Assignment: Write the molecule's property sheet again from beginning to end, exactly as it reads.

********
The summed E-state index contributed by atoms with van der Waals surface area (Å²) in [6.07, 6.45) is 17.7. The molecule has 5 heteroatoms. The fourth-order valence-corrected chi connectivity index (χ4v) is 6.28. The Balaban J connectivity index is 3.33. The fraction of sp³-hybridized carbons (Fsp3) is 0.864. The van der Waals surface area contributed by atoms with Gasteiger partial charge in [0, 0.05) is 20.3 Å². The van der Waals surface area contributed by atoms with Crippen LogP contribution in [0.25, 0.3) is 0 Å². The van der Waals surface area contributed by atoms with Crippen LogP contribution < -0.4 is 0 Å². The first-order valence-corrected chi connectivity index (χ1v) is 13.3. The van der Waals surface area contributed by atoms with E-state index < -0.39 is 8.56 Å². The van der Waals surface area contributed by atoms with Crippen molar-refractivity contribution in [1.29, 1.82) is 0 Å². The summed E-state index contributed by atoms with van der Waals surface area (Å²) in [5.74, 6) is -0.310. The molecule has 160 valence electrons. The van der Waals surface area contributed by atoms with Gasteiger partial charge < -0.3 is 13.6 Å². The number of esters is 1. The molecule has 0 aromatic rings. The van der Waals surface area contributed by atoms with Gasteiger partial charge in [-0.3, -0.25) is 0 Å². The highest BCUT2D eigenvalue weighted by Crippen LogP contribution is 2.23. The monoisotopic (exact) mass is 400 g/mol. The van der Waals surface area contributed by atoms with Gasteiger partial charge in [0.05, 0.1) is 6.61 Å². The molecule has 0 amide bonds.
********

The summed E-state index contributed by atoms with van der Waals surface area (Å²) in [6.07, 6.45) is 17.7. The molecule has 5 heteroatoms. The fourth-order valence-corrected chi connectivity index (χ4v) is 6.28. The Balaban J connectivity index is 3.33. The fraction of sp³-hybridized carbons (Fsp3) is 0.864. The van der Waals surface area contributed by atoms with Gasteiger partial charge in [0, 0.05) is 20.3 Å². The van der Waals surface area contributed by atoms with Crippen LogP contribution in [0.25, 0.3) is 0 Å². The van der Waals surface area contributed by atoms with Crippen LogP contribution < -0.4 is 0 Å². The first-order valence-corrected chi connectivity index (χ1v) is 13.3. The van der Waals surface area contributed by atoms with E-state index < -0.39 is 8.56 Å². The van der Waals surface area contributed by atoms with Crippen molar-refractivity contribution in [1.29, 1.82) is 0 Å². The summed E-state index contributed by atoms with van der Waals surface area (Å²) in [5.74, 6) is -0.310. The molecule has 160 valence electrons. The van der Waals surface area contributed by atoms with Gasteiger partial charge < -0.3 is 13.6 Å². The number of esters is 1. The molecule has 0 aromatic rings. The van der Waals surface area contributed by atoms with Gasteiger partial charge in [-0.3, -0.25) is 0 Å². The highest BCUT2D eigenvalue weighted by Crippen LogP contribution is 2.23. The monoisotopic (exact) mass is 400 g/mol. The van der Waals surface area contributed by atoms with Gasteiger partial charge in [0.05, 0.1) is 6.61 Å². The molecule has 0 amide bonds.